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Influencing without Authority

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Presentation on theme: "Influencing without Authority"— Presentation transcript:

1 Influencing without Authority
Rebecca Jones, MLS

2 Or…. Authority without Influence?
Principles for influencing are based on social learning

3 Influencing is built on:

4 Influencers Influence without Authority by Cohen and Bradford
The Art of Woo by Shell and Moussa Influencer by Patterson & Grenny The Influence Model in Journal of Organizational Excellence, Winter 2005 Situation Management Systems’ Positive Power and Influence Programs Dave Pollard How to Save the World blog Cohen & Bradford have extended their wonderful book with a website by the same name

5 Influencing starts with us
Wanting to learn Seeing ourselves as influencers Learning? Yes…..that to change how people behave, we have to change how they think…..and that means us

6 OH yeah! Influencing within cross-functional teams…
The fine art of leadership, team building, politics and influencing

7 Some underlying principles
One in ten Americans tell the other nine how to vote, where to eat, & what to buy Passionate, informed, well-connected, articulate people with broad social networks, to whom others look for advice & recommendations “Talkers” Two thirds of US consumer goods sales are influenced by word-of-mouth traffic (McKinsey, May 2001) They said that 10% of the US tell 90% of the US how to think – these 10% were labelled ‘influential” - this was really about word of mouth marketing But it also pointed out characteristics of people that tend to be “influencers” They talk – they share The Influentials Keller & Berry, 2003

8 Some underlying principles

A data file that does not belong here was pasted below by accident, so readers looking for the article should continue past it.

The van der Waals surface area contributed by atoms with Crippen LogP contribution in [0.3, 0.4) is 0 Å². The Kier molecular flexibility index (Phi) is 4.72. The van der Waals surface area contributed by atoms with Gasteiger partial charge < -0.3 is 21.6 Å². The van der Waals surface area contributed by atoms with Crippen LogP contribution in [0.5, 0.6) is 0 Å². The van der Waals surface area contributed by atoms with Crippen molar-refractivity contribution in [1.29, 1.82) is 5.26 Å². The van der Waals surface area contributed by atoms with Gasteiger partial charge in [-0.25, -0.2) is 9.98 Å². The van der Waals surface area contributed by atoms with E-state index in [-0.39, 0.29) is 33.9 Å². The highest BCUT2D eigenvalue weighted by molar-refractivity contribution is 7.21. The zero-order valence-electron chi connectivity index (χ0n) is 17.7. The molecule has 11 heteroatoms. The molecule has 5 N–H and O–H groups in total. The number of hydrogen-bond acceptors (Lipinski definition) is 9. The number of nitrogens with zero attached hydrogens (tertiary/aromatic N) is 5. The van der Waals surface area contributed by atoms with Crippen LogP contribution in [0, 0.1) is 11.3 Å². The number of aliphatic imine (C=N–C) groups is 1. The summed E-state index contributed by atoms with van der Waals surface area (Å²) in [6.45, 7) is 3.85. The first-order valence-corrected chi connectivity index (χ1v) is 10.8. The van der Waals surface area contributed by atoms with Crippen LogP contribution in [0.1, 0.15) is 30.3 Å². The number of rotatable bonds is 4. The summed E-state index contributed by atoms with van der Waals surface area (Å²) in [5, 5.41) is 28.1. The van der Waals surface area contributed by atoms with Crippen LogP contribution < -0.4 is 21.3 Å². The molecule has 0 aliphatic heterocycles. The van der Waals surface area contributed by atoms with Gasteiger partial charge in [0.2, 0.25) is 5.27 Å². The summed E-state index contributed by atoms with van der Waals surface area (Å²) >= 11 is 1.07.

Influencers tend to be “expert” in a specific domain Tend to be “Early Adopters” or certainly know how to build relationships with early adopters to move change through

9 The Classic Corn Research & Early Adopters

10 Effective influencers
Are opinion leaders Knowledgeable about the issues being dealt with Viewed as trustworthy With connections Use their knowledge & connections to help others

11 And just a few more…. Teams are most effective when:
There are no assumptions & clarity reigns Every member’s talents & gifts are recognized & utilized Brings us back to the critical elements in influencing – clarity, competencies & relationships The talents & gifts – leads to what cohen & bradford call currencies

12 Cohen-Bradford Influence without Authority Model
Identify currencies: yours & theirs Diagnose the other person’s situation Influence through give & take Develop & deal with relationships Cohen & Bradford focus on “currencies” for the give & take process involved in influencing Assume all are potential allies Clarify your goals & priorities

13 Case study: Nettie Seabrooks
Her currencies: Credibility built through high-quality work Competent Placing the organization’s interests first Building many relationships at all levels Visibility Trustworthy

14 Wooing Knowing what you want Getting it in front of a few people
Forming, moulding & building a snowball Following the network One idea, one ally, one , one conversation, one meeting, one presentation at a time In the art of woo, Shell says that politics in organizations is just like politics elsewhere – You must know what you want to see happen Find a simple way of expressing it Get your idea(s) on agenda/in front of people Crate a sense of urgency Look for small wins & communicate them – congratulating others who’ve had any involvement in it people like to be a part of something that is having winning results – so look for small wins Form key alliances with stakeholders & keep going – look for a snowball effect Be flexible – as ideas gain acceptance people will add to it – so know what you’ll hold fast & what you can adjust And ASK for commitment Be active & keep at it Don’t assume it’ll stick once you’ve got an idea into place Means you have to map decision process – understand what networks are in your organization – Understand your own biases, weaknesses & strengths in communicating with those networks Form relationships throughout the network – relationships predispose people to your message Taking your idea of what you want from concept to buy-in & action requires that map & working methodically through it Working it 1 idea, 1 ally, 1 , 1 conversation, 1 meeting , 1 presentation at a time – Shell calls this the “one-move idea sales”